When you’re not travelling within the many towns or traversing dungeons you’ll be travelling between towns on the overworld. During this time the game changes art style and your party take the form of chibi style avatars. I was not a fan of the change up in style as it was so different from the gorgeous visuals of the rest of the game and cutscenes. It felt almost as though this section of the game was created by a separate team and slotted into the final game.
During your travels on the overworld, battles are engaged by coming into contact with an enemy. A separate battle sequence is engaged in which the game returns to it’s regular art style and you proceed in the regular action based combat, which when completed will send you back to the overworld to keep moving forward. The whole experience is very reminiscent of how wild battles occur in Pokemon.
As you continue to progress through the main story the game introduces a couple of new mechanics that set Ni No Kuni 2 apart from it’s predecessor and many other JRPG’s of recent years. One of which was a very welcome addition to the game in the Town Building mechanic. And one that felt shoehorned in and personally was not a fan of, the Skirmish system.
Skirmishes are a separate type of combat mission and play like a top down clan based war game that I feel should have been pulled from the game and released as a mobile game, because that’s what it played like. Skirmishes take place on the zoomed out overworld map with your chibi character and a horde of selected units. To put it simply, you essentially have to eliminate the enemy units in a war style battle that is won by having your units collide with the enemy in a scissors, paper, rock style battle where certain types of your units are capable of doing more damage to a different type’s of enemy units. There are strategic choices to be made and things get a bit deeper the more you do them, but Skirmishes weren’t something I went out of my way to complete.
What I did spend a ton of time having a ton of fun with was the Town Building. You’ve probably guessed based on the opening of this review or if you’ve seen the trailers, you’re trying to rebuild a kingdom.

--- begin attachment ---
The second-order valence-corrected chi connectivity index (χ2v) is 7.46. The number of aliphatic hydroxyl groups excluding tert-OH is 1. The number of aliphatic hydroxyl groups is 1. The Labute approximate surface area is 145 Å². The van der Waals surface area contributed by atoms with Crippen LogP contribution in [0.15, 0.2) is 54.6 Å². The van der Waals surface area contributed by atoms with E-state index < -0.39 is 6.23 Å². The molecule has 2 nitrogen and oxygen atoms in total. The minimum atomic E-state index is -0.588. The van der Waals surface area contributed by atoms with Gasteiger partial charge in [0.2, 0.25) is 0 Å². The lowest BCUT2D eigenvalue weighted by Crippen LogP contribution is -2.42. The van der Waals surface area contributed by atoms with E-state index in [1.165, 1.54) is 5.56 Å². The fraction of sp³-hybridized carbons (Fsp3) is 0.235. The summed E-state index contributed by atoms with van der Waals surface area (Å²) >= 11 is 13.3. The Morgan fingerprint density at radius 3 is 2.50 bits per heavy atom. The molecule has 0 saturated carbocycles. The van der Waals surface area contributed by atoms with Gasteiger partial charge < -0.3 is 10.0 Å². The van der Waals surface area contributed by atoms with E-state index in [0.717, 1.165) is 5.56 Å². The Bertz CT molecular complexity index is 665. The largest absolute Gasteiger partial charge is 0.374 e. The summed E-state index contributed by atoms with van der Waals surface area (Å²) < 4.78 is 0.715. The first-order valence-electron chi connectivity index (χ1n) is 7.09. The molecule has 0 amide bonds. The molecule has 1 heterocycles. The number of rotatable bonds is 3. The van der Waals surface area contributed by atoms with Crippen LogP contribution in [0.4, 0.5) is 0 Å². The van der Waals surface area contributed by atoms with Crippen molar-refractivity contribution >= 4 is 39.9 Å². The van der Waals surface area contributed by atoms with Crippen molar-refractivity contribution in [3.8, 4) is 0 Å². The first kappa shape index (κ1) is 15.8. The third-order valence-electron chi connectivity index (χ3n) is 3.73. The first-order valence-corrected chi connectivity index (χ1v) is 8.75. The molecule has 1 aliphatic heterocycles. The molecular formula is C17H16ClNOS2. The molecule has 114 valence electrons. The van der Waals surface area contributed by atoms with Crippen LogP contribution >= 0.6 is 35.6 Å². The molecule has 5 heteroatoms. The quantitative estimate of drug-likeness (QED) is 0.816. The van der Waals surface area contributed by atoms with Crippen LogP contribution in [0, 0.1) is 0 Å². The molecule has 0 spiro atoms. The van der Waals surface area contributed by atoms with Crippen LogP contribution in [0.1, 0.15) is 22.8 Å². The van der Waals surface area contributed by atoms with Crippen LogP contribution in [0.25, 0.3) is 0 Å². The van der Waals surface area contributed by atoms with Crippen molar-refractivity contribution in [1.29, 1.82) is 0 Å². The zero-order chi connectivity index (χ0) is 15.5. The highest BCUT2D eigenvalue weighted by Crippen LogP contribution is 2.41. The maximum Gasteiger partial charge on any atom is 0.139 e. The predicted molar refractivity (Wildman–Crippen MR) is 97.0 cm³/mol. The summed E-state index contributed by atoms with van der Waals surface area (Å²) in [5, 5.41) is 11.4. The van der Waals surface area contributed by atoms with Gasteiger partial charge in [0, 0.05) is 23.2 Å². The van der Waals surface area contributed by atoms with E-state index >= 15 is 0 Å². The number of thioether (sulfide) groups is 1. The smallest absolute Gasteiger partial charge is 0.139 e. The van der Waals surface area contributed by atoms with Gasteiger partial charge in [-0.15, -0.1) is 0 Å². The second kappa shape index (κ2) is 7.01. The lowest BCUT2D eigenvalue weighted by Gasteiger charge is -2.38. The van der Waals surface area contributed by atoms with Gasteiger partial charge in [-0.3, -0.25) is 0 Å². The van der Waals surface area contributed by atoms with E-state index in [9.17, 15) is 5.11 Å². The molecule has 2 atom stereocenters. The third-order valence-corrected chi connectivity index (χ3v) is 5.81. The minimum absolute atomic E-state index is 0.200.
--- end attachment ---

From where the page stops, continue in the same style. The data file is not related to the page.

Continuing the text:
This portion of the game plays out much like a city building and person management sim. By completing quests you’ll progressively unlock new buildings for your town and more and more townspeople will come to reside in your developing kingdom of Evermore. This section of the game is fun and addicting, it’s easy to spend hours getting lost in a loop of side quests that although are quite repetitive at times are incredibly rewarding when you unlock new citizens for your town that you can be allocated their own roles and responsibilities in your town. If it weren’t for the addicting gameplay loop of developing my own Kingdom I don’t think I would have gone through the effort that I did to complete some of the side quests in the game.
If there was one thing I would have liked to have seen improved or at least represented consistently is the voice acted scenes. The voice acting itself is great, pretty much all the performances are on point and the voices suit and add personality to the characters. But it is used too sparingly. Many of the cutscenes and dialogue moments are voiceless, presented only as click-through text on the screen. The main sequences, high intensity or emotional moments earned a voiced cutscene and it just left me wondering why further effort wasn’t made to fully voice record the whole game. Especially when many western and localised Japanese RPG’s of recent years have been released fully voiced.
Ni No Kuni 2: Revenant Kingdom is a fantastic RPG filled with enough deep systems and a heartwarming narrative that will have you entertained and addicted for many hours. It’s also a perfectly fine jumping on point for the series even if you haven’t played the first game. While I would have loved some more consistency with the voiced cutscenes and didn’t care for it’s Skirmish mechanic I thoroughly enjoyed my journey and rise to King of my own developed kingdom, my Evermore.
A PS4 review code was provided by Bandai Namco Australia for our Ni No Kuni 2 review.